You are by far the exception to the rule, though. You're an entrepreneur who was willing to take that risk for the potential of greater return. And it paid off well for you.

            The typical worker borrowing from his retirement plan doesn't fit that description at all. He is likely getting that 401K loan to pay for a new car or helping the kid with college or taking the wife to Hawaii for their anniversary or putting a new roof on the house - nothing that will generate a return on that money. He may even be borrowing from retirement to pay off other consumer debt like the credit cards they've maxed out. That's why so many people get in so much trouble with these loans.

            With rare exception, retirement money should be used for retirement. When people have the mindset that they can tap the money whenever they need it, it leads to big problems.
            Very true.
            How can you have any pudding if you don't eat your meat?

            Comment


              #7
              I have softened on my position to max out all retirement accounts before investing in taxable. Not because I am doing that (I am kindof a corner case when it comes to savings), but it does limit options mid to late career because of the limited access. If you know you are a corporate worker and always will be, then the numbers say max everything to maximize potential tax savings. But you could find yourself in a situation where you may not want to stay on the corporate payroll but have to because you have all your money tied up in tax deferred accounts. Or you want to retire early but can't because of the same reason (although there are ways to access the money prior to 59 1/2 rule).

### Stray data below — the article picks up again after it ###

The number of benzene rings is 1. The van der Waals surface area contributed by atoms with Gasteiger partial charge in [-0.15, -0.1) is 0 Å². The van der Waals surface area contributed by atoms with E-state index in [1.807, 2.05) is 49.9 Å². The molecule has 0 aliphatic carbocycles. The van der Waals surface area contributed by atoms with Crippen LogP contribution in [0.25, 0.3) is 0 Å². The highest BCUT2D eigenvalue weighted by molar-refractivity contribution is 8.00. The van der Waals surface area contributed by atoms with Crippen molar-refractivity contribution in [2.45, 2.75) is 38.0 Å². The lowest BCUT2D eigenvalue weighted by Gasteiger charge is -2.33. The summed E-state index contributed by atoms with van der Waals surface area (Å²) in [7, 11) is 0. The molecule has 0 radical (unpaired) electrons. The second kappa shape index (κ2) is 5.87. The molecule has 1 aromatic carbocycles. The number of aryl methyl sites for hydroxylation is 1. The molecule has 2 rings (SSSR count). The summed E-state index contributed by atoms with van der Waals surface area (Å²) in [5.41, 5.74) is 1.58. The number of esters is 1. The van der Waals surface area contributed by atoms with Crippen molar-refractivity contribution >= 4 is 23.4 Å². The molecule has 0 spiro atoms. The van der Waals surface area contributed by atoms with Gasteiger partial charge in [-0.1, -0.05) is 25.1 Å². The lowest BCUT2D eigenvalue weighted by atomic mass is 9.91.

So, I think the answer lies in between. Contribute for the match and then decide what to do after that. Having a portion of your savings sitting in taxable accounts might not be the most tax efficient, but it may give you options down the road that you wouldn't have if it is all buried in tax deferred accounts.

              To answer kork13's question: